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Posts Tagged ‘andrew and wendy mutch’

The Bellewood: A Happy Combination!

April 26th, 2013 Sears Homes No comments

“The Bellewood is another happy combination of a well laid out floor plan with a modern exterior” (1932 Sears Modern Homes catalog).

And it’s also a real cutie-pie of a house.  With only 1,000 square feet of living area, it’s not surprising that people often convert the attic into usable living space.

The Bellewood is not an easy house to find, mostly because, it was only offered a short time (1931 - 1933), which also happened to be the first years of the Great Depression. In 1931, housing starts plummeted, so finding any post-1930 Sears Home is a special treat. (In January 1931, the Chicago Tribune reported that housing starts for the year [1930] were down 53%.)

Post-1930 Sears Homes are hard to find, and yet, there was one Sears House that will still selling by the hundreds in the early 1930s: The Crafton!

By the way, are you near Staunton? If so, come to our lecture on May 2nd!  :)  A good time will be had by all!

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1933 catalog house

The Bellewood (1933). Note that the Sears Modern Homes department is now known as the "Home Construction Division." In 1934, Sears closed down their kit homes department and in 1935, they reopened it for a short time. In 1940, the whole program was shuttered once and for all.

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1932 text

In 1932, it was described as a "Happy combination of a well laid out floor plan with a modern attractive exterior." In 1933, it was simply "an up-to-the-minute...design." How pedestrian.

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house floor plan

The Bellewood had a very simple floorplan, with two large closets and a tiny bathroom.

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Bellewood 1933

The Bellewood, as seen in the 1933 catalog.

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1932 catalog house

A close-up of the house as seen in 1932.

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Bellewood in Hopewell

Here's a lovely Bellewood in Hopewell, Virginia. Notice the vent on the 2nd floor has been replaced with a double-hung window. There's probably not a lot of head room on that 2nd floor.

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Andrew Mutch Ann Arbor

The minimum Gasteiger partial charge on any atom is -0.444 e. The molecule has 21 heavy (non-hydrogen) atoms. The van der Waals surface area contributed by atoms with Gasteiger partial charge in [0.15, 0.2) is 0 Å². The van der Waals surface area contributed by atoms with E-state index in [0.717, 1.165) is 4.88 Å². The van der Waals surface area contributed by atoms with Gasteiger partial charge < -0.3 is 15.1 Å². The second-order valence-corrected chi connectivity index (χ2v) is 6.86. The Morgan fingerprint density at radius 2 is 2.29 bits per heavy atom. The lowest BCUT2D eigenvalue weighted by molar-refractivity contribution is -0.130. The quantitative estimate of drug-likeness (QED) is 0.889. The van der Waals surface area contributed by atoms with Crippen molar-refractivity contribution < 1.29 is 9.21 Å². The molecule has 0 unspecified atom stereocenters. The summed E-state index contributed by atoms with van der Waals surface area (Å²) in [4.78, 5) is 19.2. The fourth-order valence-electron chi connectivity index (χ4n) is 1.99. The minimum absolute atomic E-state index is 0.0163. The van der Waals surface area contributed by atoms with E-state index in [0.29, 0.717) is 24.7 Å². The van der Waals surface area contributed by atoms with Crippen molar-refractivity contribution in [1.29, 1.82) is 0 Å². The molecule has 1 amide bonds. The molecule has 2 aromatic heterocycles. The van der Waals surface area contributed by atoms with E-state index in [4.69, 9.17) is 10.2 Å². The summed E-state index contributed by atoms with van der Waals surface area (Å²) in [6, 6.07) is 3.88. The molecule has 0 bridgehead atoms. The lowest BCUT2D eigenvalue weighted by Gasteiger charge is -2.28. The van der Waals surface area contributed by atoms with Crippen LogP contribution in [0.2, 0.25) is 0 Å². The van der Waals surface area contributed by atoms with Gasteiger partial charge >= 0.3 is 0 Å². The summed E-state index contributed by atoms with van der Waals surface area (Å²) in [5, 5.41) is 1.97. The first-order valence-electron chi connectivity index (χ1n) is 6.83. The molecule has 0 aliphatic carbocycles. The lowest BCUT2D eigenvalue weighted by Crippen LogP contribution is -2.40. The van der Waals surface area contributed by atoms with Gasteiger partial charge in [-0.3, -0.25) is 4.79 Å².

This Bellewood (Ann Arbor, MI) is in wonderfully original condition. It still has its original windows, siding and trim. Down this wall, there should be a single window in the living room, and paired windows in the dining room, and kitchen. The living room window is paired, and the dining room windows are missing. Given that it has its original siding, it was probably built this way. There's certainly room for another set of windows down that long wall. Photo is copyright 2013 Andrew and Wendy Mutch, and may not be used or reproduced without written permission.

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Ann Arbor Bellewood house

The "short side" of the Sears Bellewood in Ann Arbor. Photo is copyright 2013 Andrew and Wendy Mutch, and may not be used or reproduced without written permission.

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house shutters

The Bellewood came with "batten" shutters (shown here).

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The Bellewood in Ann Arbor still has its original shutters! Photo is copyright 2013 Andrew and Wendy Mutch, and may not be used or reproduced without written permission.

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Does Hopewell, VA have a large collection of Sears Homes? No, they do NOT. However, they do have a Bellewood (and a handful of others). Click here to learn more.

Want to learn how to identify Sears Homes? Click here!

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The Ferndale: A Charming English Bungalow

April 21st, 2013 Sears Homes No comments

There are many ways to find a Sears House, but Andrew and Wendy Mutch found a very rare Sears House in Ann Arbor using a technique I had never thought about before: Reading the obituaries.

They discovered an obituary for an elderly woman that mentioned the building of a Sears House.  Seems that Helen Bethke and her husband Emil Bethke had built a kit home in 1931, and after enjoying 64 years of wedding bliss, Emil passed on (in 1995).

Andrew and Wendy were able to figure out Mrs. Bethke’s address, but couldn’t readily identify the model. In fact, when I first saw their photos, it took me a few minutes to figure it out.